Schofield, K. L., Thorpe, H. A., & Sims, S. T. (2019). Myths and Methodologies: Resting metabolic rate prediction equations and the validity to assess energy deficiency in the athlete population.. Experimental physiology. doi:10.1113/ep087512 Open Access version: https://hdl.handle.net/10289/12754
Thorpe, H., & Wheaton, B. (2019). The Olympic Games, Agenda 2020 and action sports: the promise, politics and performance of organisational change. International Journal of Sport Policy and Politics. doi:10.1080/19406940.2019.1569548
Thorpe, H., & Clark, M. (2019). Gut Feminism, new materialisms and sportwomen’s embodied health: the case of RED-S in endurance athletes. Qualitative Research in Sport, Exercise and Health. doi:10.1080/2159676X.2019.1631879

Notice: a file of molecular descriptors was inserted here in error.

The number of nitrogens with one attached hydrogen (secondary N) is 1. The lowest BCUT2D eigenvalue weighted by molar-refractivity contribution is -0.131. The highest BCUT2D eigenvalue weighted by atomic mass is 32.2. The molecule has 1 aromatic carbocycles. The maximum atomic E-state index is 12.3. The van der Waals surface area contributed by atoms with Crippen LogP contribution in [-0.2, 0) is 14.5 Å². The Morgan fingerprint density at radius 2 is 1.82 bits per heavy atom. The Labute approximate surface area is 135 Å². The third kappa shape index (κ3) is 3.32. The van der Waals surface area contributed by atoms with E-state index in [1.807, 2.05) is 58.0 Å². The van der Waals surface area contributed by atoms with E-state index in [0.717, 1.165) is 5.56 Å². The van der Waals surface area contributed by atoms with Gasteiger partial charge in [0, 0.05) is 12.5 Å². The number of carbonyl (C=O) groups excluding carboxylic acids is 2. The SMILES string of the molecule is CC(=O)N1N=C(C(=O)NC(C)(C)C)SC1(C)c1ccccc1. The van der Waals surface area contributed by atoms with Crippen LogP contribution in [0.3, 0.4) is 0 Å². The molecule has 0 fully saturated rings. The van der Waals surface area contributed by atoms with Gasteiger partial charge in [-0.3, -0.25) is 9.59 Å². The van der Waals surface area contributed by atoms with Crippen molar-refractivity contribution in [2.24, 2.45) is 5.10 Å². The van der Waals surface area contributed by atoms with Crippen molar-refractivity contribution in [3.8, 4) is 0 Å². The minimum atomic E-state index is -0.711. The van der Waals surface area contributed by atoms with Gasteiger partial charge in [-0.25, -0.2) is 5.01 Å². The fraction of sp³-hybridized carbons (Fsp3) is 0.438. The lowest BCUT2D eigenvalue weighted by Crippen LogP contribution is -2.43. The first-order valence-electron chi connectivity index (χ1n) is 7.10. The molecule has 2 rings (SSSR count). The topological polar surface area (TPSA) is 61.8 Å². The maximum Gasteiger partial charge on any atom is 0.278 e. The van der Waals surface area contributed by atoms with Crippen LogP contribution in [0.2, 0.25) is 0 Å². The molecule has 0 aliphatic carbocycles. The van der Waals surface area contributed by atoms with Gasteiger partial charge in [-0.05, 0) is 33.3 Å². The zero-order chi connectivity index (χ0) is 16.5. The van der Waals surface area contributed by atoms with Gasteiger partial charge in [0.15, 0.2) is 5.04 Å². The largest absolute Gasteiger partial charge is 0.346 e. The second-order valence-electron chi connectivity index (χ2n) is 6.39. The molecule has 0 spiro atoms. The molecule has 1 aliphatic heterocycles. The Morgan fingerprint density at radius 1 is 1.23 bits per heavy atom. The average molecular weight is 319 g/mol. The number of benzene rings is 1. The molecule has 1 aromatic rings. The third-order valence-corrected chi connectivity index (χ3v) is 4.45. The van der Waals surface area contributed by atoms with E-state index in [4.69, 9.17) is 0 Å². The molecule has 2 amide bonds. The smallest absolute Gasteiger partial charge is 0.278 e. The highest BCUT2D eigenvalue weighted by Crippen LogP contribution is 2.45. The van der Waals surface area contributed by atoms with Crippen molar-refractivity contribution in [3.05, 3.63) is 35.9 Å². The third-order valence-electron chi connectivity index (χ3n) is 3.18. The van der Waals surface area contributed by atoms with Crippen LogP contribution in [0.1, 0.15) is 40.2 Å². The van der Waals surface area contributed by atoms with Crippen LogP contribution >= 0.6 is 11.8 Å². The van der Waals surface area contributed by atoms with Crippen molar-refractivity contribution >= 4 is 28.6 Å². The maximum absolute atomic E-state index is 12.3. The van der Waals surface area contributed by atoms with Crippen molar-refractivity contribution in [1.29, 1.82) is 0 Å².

Thorpe, H., Clark, M., & Brice, J. (2019). Sportswomen as ‘biocultural creatures’: understanding embodied health experiences across sporting cultures. BioSocieties. doi:10.1057/s41292-019-00176-2
Find more research publications by Holly Thorpe
Advertising and Sport; Children's and Youth Sport; Culture; Extreme/Alternative Sports; Gender; Globalisation; Health; Race and Gender in Sport; Social Issues in Sport; Social Science Research; Sociology; Sports; Tourism; Women and Gender Studies; Youth
Contact DetailsEmail: firstname.lastname@example.org